By Christopher White, National Correspondent
When the first wave of Bangladeshi immigrants arrived in the United States in the 1970s, many of them settled in Astoria – one of New York’s most diverse immigrant neighborhoods.
The eyes of the world were on their country as Pope Francis wrapped up a six-day visit to Myanmar and Bangladesh. Although this immigrant community is more concerned with its own local affairs and hardly seem aware of the pope’s presence in their homeland, they had some strong opinions about what he ought to say.
On the evening of Pope Francis’s first day in the country, I ventured out to Boishakhi, a popular Bangladeshi restaurant in Queens, now home to the largest Bangladeshi community in the U.S. After speaking with a dozen individuals, I discovered the overwhelming majority of this random sampling of diners were oblivious to the pope’s trip, but that didn’t stop them from offering an opinion once they realized the pontiff’s presence in Bangladesh might actually have the capacity to effect change.
I approached a table of eight men, who warmly asked that I join them for tea. After polling the group, only one was even aware of Pope Francis’ trip to Bangladesh.
“I think I read about it in the papers, but I didn’t know it was now,” he told me.
“Well, now that you know that he’s there, what are you hoping he says or does?” I inquired.
These men eye one another before nudging the most charismatic member of the group and asking him to speak. “His English is the best,” they insisted.
“I will tell you not what I hope, but what I expect,” began Mahfuz, who preferred only to give his first name.
“I expect that he will speak about the human disaster of the minute,” he said, “about the population of Muslims who have been uprooted, brutally raped, and brutally killed.”
Mahfuz, 49, has called the U.S. home for the past 24 years. He immediately tapped into the same theme that had become a focal point of the papal visit.
The crisis of the Rohingya Muslims – more than 600,000 have fled Myanmar to escape ethnic cleansing and seek refuge in Bangladesh in the past three months – has dominated headlines over the past week.
“We need real action,” Mahfuz told me. “The pope has enormous power to influence the world powers to put pressure on Myanmar.”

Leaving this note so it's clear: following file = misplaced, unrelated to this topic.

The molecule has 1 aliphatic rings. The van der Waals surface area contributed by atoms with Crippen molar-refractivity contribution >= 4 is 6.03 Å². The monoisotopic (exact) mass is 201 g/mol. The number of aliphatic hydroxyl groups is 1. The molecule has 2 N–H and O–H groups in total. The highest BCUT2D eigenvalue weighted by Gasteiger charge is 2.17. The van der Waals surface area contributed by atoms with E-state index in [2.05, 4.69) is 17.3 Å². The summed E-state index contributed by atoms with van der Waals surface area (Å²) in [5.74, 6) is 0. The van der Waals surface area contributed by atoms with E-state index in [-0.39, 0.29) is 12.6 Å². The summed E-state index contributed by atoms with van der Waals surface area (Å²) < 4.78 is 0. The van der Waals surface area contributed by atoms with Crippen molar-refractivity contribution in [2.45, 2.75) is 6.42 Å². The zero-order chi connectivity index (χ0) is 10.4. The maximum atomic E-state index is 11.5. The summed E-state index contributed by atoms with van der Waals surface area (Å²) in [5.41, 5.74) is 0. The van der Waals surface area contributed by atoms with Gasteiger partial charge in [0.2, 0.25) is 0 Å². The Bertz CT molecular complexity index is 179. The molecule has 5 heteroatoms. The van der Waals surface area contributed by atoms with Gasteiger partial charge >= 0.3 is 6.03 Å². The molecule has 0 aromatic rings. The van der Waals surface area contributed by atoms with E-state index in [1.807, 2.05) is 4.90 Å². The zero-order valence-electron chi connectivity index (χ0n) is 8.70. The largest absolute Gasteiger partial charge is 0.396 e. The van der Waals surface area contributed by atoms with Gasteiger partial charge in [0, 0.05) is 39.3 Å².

While his fellow diners were silent, they all nodded their heads in agreement.
“We must remember what happened in Rwanda and this must be stopped,” he added. “Recall the United Nations Charter. If a country is no longer able to control what is happening in their country then it is no longer just their business.”
I inform him that the pope first visited Myanmar before Bangladesh and that some have criticized Francis for not specifically identifying the Rohingya by name.
“We don’t mind if the pope doesn’t say Rohingya,” Mahfuz replied, “as long as he says that they are human beings and this must end.”
Later, I spoke with the manager of the restaurant – who, after making sure I didn’t want a second portion of fish and vegetable samosas, sat down to speak with me. She was unaware of the pope’s travels. “The one from Italy?” she asked me in surprise.
When I probed further to see if she had any expectations for his visit, she was largely nonplussed, but added, “He will be very welcomed. We have people from all sorts of faiths and backgrounds.
“It will be hot, but hopefully he will enjoy the weather,” she added.
On Friday, Pope Francis met with a group of 16 Rohingya Muslim refugees in Bangladesh and apologized for the “world’s indifference” to their plight and for the first time on his trip, referred to them specifically by name.
“The presence of God today is also called Rohingya,” said Pope Francis.
Reflecting on the power of papal words, Mahfuz recalled the 2013 collapse of a five story commercial building in Dhaka, the Bangladesh capital that killed 1,134 individuals and injured nearly 3,000 more.
At the time, Francis issued a strong rebuke of the working conditions and called for structural change.
“A headline that really struck me on the day of the tragedy in Bangladesh was ‘Living on 38 euros a month,’” said Pope Francis. “This is called slave labor. Today in the world this slavery is being committed against something beautiful that God has given us – the capacity to create, to work, to have dignity. How many brothers and sisters find themselves in this situation! Not paying fairly, not giving a job because you are only looking at balance sheets, only looking at how to make a profit. That goes against God!”